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Old 08-19-2009, 10:02 AM   #1
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Issue with mold on subfloor

Having an issue with some mold and I'm hoping someone here can at least calm me down a bit. We have had some leaks on and off in our unfinished basement under the front door for quite a while now. I thought it was coming through the cracks in the foundation but I looked again last night and I now see that it must be coming from higher up, i.e. under the door frame. Well, needless to say, the subfloor right next to the has a black moldy, rotten spot about 1' X 1' in about three different places. I assume I will need to pull that section out and replace it. Has anyone had to do this before? This is the only place in the entire house that I know of with any mold issues. I'm having an expert look at it tomorrow but now I'm freaking out about having my 1 year old in the house with the presence of this little bit of mold. Any one experience this?


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Old 08-19-2009, 03:33 PM   #2
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Mix some chlorine bleach with water (50/50) and spray the area. You will kill the mold in minutes. End of problem for now.

Then use spray foam to close the breech. Once the foam has expanded and set, trim it and pretty it up with one of your favorite steak knives and then seal it with caulk.

DON'T FREAK! You don't even know that any of you would be bothered by mold to begin with. Mold isn't necessarily harmful to everyone. Stop feeding it and it will go away. You can kill it in the next fifteen minutes.


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Old 08-20-2009, 04:01 PM   #3
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Please whatever you do, do not spray bleach on that mold.

You do not need to freak out but, the moldy patches of sub-floor will need to be removed and discarded and organic and porous surfaces touched by mold. According to the US Center for Disease Control there is no safe or effective way to remove mold from wood or any organic, porous surfaces.

These materials need to be removed and discarded. Bleach won't kill it and might do even more harm. Mold is a living thing and it has a survival instinct. When under attack with bleach, some say it might release more spores in the air in an attempt to survive.

Airborne spores can make sensitive people sick and cause a bigger mold infestation in other parts of the house.

Once you discard the moldy materials, take the time to find the source of the moisture and fix it, because if you don't, the mold will come back.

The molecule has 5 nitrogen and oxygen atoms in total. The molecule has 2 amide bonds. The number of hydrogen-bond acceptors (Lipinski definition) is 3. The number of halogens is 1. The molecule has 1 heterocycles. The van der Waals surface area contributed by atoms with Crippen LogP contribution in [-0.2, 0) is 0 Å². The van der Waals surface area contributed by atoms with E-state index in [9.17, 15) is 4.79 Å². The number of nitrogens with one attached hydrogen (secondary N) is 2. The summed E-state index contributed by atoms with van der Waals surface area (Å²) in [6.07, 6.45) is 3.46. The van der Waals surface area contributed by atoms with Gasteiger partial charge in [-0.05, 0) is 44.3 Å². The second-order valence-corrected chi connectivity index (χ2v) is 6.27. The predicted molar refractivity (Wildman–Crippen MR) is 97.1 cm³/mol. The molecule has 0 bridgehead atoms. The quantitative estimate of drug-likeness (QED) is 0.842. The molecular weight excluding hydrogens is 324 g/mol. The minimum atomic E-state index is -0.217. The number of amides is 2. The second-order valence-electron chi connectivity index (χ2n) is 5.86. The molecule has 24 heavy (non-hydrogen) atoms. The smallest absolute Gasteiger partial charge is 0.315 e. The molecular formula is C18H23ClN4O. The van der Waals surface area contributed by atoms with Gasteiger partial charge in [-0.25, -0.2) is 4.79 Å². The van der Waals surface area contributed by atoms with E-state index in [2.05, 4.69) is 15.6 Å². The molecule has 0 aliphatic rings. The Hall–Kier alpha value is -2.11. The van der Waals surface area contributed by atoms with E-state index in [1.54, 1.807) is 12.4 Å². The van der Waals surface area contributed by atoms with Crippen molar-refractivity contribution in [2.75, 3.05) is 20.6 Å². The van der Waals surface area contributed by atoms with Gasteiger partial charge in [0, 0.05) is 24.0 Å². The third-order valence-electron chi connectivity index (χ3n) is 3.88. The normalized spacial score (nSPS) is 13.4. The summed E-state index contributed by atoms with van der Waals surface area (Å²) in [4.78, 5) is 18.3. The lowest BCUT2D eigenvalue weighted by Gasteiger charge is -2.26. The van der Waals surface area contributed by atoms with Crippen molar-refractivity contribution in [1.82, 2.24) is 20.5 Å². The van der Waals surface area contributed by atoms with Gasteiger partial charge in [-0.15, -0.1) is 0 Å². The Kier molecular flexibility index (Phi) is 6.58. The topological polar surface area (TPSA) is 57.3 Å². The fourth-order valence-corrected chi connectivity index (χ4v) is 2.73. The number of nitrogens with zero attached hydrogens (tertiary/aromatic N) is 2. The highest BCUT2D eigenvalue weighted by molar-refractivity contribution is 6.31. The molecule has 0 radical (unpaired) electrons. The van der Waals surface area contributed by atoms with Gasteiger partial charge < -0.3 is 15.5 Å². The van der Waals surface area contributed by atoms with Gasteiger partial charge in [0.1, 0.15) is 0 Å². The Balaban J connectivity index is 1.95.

Only very few species of mold are toxic, and the CDC recommends that you don't bother testing, but just remove it instead, because even the non-toxic species release spores that can trigger allergy symptoms in sensitive people, including small children.

In addition, the same conditions that favor mold growth, also attract dust mites. Dust mite pellets are the number one cause of indoor allergies in the US.

Both mold and dust mites need two things to grow, organic matter and relative humidity levels at or above 60% . In a house, you can't get rid of organic matter. So you are left with controlling the moisture.

Fix the leak and run a dehumidifier to lower the RH levels to around 50% and you will never have to worry about mold or dust mites again. Mold will dry out and stop releasing spores. Dust mites will dehydrate and die.

If your baby or anyone in the family begins to develop allergy symptoms in the meanwhile, just get them out of the house until the moldy patches are discarded.

I have a baby who is allergic to mold. There is nothing to be freaking out about as mold is everywhere, but you do want to minimize the child's contact with the mold in the house.

Here's a link to CDC that might help you
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Old 08-20-2009, 05:29 PM   #4
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Bleach is ok but I prefer to use vinegar with water if it's necessary to treat/kill the mold (sometimes it is necessary and preferable - even if it's just temporary - to prevent it from spreading before you have time to actually fix the problem)

Vinegar (white vinegar) is non-toxic and does a great job and is by far more ideal than bleach ... and it's cheaper.

Once the seciton of rotted wood is removed you should run some tests to find the leaks and then fill them in with an appropriate sealant. Odds are your old sealant is brittle and cracked and just needs to be removed and replaced.
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Old 08-20-2009, 08:45 PM   #5
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Democrats! they are all the same.
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Old 08-20-2009, 10:18 PM   #6
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I have read and found that a 10% bleach/water solution works the best. Anything stronger is not as effective.
Be safe, G


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